It is truly moving and humbling to consider the generosity of the hundreds of families, in many cases of donors in their twenties or thirties, who enabled GTEx. The scale of their contribution, and the suffering that preceded collection of the data cannot be captured in cartoons that describe the experiment. The families can also never be fully acknowledged, not matter how many times they are thanked in acknowledgment sections. But at a minimum, I think that reading Carithers et al. 2015 is the least one can do to honor them, and those who turned their good-will into science.

Acknowledgment: the idea for this blog post originated during a conversation with Roderic Guigó.

In a previous post I wrote about How not to perform a differential expression analysis. In response to my post, Rob Patro, Geet Duggal, Michael I Love, Rafael Irizarry and Carl Kingsford wrote a detailed response. Below is my point-by-point rebuttal to their response (the figures and results in this blog post can be generated using the scripts in the Bits of DNA GitHub repository):

1. In Figure 1 of their response, Patro et al. show an MA plot and state that “if it were true that these methods are ‘very very’ similar one would see most log-ratios close to 0 (within the red lines).” This is true. Below is the MA plot for kallisto with default parameters and Salmon with the –gcBias flag:


96.6% of the points lie within the red lines. Since this constitutes most of the points, it seems reasonable to conclude that the methods are indeed very very similar. When both programs are run in default mode, as I did in my blog post, 98.9% of the points lie within the red lines. Thus, using the criterion of Patro et al., the programs have very very similar, or near identical, output. These numbers are conservative, computed by omitting transcripts where both kallisto and Salmon determine that a transcript has zero abundance.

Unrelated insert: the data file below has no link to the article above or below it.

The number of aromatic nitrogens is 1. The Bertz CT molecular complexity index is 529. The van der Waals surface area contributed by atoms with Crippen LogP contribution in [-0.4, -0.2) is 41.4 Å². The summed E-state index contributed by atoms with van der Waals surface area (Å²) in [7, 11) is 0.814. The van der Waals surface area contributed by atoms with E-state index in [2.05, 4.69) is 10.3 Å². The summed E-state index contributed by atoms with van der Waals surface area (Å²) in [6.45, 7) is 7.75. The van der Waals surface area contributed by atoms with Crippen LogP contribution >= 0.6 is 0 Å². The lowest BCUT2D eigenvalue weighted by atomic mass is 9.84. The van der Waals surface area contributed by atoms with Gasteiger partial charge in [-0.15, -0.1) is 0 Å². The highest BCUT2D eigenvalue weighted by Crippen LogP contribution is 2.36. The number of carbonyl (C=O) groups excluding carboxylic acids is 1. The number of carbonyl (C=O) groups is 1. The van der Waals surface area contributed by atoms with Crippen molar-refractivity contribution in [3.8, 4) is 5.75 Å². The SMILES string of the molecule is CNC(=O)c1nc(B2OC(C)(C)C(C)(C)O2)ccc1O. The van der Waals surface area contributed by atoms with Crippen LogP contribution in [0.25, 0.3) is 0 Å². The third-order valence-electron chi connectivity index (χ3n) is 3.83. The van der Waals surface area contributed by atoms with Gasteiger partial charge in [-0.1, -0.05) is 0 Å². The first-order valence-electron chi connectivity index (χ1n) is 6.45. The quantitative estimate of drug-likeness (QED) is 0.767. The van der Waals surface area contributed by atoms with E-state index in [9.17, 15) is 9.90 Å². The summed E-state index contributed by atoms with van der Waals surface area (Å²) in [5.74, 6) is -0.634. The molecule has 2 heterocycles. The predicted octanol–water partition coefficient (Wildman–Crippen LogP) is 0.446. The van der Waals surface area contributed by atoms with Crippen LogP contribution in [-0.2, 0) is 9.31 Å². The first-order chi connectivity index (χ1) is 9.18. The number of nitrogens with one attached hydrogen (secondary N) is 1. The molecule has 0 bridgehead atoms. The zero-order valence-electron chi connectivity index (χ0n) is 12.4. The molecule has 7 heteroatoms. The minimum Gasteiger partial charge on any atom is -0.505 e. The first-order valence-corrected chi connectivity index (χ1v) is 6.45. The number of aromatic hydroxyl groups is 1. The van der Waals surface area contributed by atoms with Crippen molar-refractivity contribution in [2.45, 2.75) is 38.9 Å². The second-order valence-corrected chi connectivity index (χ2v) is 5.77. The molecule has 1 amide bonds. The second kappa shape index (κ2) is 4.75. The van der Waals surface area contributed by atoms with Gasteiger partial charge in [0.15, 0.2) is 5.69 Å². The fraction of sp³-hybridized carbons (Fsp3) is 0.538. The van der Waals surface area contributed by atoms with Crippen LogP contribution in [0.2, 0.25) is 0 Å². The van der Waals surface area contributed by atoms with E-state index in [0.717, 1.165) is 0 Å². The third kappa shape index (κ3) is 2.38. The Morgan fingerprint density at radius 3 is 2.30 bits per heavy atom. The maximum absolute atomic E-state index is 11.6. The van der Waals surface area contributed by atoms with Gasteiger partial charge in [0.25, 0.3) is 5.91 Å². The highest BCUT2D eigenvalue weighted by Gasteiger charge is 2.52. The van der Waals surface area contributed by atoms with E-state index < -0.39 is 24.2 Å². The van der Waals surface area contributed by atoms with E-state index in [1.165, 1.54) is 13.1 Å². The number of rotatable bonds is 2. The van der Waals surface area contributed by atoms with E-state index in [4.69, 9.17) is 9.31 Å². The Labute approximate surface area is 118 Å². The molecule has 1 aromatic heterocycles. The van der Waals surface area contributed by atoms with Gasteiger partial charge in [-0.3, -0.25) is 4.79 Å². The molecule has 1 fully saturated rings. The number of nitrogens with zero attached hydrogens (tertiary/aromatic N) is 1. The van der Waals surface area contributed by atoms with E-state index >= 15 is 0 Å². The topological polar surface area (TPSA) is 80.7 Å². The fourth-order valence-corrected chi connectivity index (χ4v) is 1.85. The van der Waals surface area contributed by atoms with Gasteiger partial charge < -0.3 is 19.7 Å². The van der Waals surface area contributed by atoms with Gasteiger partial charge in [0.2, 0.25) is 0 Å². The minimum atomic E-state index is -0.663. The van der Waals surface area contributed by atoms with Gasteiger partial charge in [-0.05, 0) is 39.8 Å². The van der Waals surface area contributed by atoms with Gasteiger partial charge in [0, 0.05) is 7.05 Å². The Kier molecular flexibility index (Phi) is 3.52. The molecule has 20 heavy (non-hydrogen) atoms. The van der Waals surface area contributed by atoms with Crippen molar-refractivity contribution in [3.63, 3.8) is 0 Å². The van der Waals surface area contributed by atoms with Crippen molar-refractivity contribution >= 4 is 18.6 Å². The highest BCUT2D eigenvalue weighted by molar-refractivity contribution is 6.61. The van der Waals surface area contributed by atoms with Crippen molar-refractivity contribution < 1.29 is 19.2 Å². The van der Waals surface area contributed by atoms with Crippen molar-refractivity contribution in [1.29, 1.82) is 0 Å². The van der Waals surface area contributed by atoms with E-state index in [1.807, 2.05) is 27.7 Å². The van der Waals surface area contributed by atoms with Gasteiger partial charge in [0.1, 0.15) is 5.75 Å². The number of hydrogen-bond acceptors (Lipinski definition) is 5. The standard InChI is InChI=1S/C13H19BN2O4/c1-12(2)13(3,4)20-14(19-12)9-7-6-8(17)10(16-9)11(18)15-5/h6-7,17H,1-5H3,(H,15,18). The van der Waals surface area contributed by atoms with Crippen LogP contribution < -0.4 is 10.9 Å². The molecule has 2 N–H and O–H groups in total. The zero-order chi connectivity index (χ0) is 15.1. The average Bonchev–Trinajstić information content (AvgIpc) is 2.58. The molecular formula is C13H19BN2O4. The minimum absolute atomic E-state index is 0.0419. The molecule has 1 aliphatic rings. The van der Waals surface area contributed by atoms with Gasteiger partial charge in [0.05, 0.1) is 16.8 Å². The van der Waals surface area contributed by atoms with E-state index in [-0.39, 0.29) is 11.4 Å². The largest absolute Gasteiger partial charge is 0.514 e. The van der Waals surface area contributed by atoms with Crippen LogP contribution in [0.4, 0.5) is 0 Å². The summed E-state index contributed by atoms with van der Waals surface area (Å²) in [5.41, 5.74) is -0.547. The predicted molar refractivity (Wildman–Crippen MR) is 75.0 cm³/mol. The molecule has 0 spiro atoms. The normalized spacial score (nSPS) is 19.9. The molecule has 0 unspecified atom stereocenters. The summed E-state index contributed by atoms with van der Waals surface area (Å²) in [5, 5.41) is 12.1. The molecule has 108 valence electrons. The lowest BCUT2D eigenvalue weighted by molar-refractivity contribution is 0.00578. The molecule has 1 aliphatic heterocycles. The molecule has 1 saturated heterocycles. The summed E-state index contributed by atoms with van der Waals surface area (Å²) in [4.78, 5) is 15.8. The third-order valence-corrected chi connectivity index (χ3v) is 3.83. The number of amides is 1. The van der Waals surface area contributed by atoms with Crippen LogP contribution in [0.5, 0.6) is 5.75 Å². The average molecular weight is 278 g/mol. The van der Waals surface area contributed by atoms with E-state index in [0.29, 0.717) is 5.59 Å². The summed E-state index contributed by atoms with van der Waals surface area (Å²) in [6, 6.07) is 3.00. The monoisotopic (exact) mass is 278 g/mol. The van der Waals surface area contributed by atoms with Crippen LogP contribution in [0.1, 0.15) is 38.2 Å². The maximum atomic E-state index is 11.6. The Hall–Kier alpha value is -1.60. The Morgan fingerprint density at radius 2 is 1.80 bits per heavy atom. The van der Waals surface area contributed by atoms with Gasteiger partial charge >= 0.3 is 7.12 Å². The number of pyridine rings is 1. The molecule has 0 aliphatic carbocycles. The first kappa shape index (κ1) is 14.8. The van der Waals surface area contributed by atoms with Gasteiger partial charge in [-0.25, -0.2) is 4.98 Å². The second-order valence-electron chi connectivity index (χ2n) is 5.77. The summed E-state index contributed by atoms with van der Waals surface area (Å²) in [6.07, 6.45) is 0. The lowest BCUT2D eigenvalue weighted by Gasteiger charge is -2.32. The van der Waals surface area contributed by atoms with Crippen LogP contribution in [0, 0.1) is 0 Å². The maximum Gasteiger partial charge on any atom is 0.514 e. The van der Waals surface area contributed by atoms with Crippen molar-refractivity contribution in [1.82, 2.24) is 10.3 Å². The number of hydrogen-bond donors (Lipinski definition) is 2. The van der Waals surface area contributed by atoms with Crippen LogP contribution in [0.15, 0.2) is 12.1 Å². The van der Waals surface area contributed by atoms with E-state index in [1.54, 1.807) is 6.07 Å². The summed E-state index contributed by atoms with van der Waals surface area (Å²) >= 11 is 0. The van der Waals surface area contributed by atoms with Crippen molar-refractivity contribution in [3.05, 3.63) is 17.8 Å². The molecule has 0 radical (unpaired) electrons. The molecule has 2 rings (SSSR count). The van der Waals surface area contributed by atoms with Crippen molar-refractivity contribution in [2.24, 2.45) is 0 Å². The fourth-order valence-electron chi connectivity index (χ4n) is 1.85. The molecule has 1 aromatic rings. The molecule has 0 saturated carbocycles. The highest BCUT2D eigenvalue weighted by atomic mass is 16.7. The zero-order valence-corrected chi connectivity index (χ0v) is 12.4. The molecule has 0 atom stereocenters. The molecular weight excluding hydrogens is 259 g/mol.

2. Furthermore, Patro et al. explain that their MA plot in Figure 1 “demonstrate[s] how deceiving count scatter plots can be in this particular context.” There is, superficially, some merit to this claim. The MA plot above looks like a smudge of points and seems at odds with the fact that 96.6% of the points lie within the red lines. However the plot displays 198,457 points corresponding to 198,457 quantified transcripts, and as a result many points obfuscate each other. The alpha parameter in ggplot2 sets the opacity/transparency of points, and should be used in such a case to reveal the density of points (see, e.g. Supplementary Figure 19 of Love et al. 2016). Below is a plot of the exact same points with alpha=0.01:


An R animation that interpolates between the two MA plots above shows the same points, with varying opacity parameters (alpha=1 -> 0.01) and helps to demonstrate how deceiving MA plots can be in this particular context:


3. The Patro et al. response fails to distinguish between two different comparisons I made in my blog post: (1) comparisons of default kallisto to default Salmon, and (2) default kallisto to Salmon with the –gcBias option. Comparisons of the programs with default options is important because with those options their output is near identical, and, as I explain in my blog post, this is not some cosmic coincidence but a result of Salmon directly implementing the key ideas of pseudoalignment. The Patro et al. 2017 paper is also not just about GC bias correction, as the authors claim in their response, but rather it is also “the Salmon paper” a descriptor that Patro et al. use 24 times in their response. Furthermore, when Patro et al. are asked about how to run Salmon they recommend running it with default options (see e.g. the epilogue below or the way Patro  et al. run Salmon for analysis of the Bealieau-Jones-Greene described in #5) so that a comparison of the programs in default mode is of direct relevance to users.

In regards to the GC bias correction, Patro et al. 2017 claim in their abstract that “[GC bias correction] substantially improves the accuracy of abundance estimates and the sensitivity of subsequence differential expression analysis”. This is a general statement, not one about the sort of niche use-cases they describe in their response. The question then is whether Patro et al. provides support for this general statement and my argument has always been that it does not.